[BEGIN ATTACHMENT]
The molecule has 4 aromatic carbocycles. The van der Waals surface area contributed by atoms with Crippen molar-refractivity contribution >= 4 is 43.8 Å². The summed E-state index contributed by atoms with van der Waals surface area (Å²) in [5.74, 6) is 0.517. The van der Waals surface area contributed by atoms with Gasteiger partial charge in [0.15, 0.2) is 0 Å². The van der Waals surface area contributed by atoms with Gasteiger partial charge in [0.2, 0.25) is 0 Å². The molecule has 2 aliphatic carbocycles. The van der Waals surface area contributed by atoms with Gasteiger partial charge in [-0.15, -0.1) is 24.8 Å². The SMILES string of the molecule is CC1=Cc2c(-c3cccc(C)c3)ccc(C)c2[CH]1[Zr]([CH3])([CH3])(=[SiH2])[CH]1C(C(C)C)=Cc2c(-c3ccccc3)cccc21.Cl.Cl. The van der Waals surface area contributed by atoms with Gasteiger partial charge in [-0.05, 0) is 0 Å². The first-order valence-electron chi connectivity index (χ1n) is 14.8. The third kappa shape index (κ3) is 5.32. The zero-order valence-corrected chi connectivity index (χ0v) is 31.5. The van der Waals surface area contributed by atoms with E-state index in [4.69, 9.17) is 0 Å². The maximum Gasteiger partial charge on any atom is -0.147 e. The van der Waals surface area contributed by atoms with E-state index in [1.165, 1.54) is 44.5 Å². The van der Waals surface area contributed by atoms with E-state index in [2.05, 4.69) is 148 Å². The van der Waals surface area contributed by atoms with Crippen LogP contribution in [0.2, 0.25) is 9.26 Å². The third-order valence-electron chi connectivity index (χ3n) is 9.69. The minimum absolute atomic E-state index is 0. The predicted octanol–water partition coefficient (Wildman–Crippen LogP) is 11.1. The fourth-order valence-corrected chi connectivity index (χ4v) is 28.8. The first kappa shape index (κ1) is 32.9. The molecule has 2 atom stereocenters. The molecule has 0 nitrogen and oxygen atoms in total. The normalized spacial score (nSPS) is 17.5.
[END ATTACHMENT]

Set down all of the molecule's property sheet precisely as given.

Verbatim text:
The molecule has 4 aromatic carbocycles. The van der Waals surface area contributed by atoms with Crippen molar-refractivity contribution >= 4 is 43.8 Å². The summed E-state index contributed by atoms with van der Waals surface area (Å²) in [5.74, 6) is 0.517. The van der Waals surface area contributed by atoms with Gasteiger partial charge in [0.15, 0.2) is 0 Å². The van der Waals surface area contributed by atoms with Gasteiger partial charge in [0.2, 0.25) is 0 Å². The molecule has 2 aliphatic carbocycles. The van der Waals surface area contributed by atoms with Gasteiger partial charge in [-0.15, -0.1) is 24.8 Å². The SMILES string of the molecule is CC1=Cc2c(-c3cccc(C)c3)ccc(C)c2[CH]1[Zr]([CH3])([CH3])(=[SiH2])[CH]1C(C(C)C)=Cc2c(-c3ccccc3)cccc21.Cl.Cl. The van der Waals surface area contributed by atoms with Gasteiger partial charge in [-0.05, 0) is 0 Å². The first-order valence-electron chi connectivity index (χ1n) is 14.8. The third kappa shape index (κ3) is 5.32. The zero-order valence-corrected chi connectivity index (χ0v) is 31.5. The van der Waals surface area contributed by atoms with E-state index in [4.69, 9.17) is 0 Å². The maximum Gasteiger partial charge on any atom is -0.147 e. The van der Waals surface area contributed by atoms with E-state index in [1.165, 1.54) is 44.5 Å². The van der Waals surface area contributed by atoms with E-state index in [2.05, 4.69) is 148 Å². The van der Waals surface area contributed by atoms with Crippen LogP contribution in [0.2, 0.25) is 9.26 Å². The third-order valence-electron chi connectivity index (χ3n) is 9.69. The minimum absolute atomic E-state index is 0. The predicted octanol–water partition coefficient (Wildman–Crippen LogP) is 11.1. The fourth-order valence-corrected chi connectivity index (χ4v) is 28.8. The first kappa shape index (κ1) is 32.9. The molecule has 2 atom stereocenters. The molecule has 0 nitrogen and oxygen atoms in total. The normalized spacial score (nSPS) is 17.5.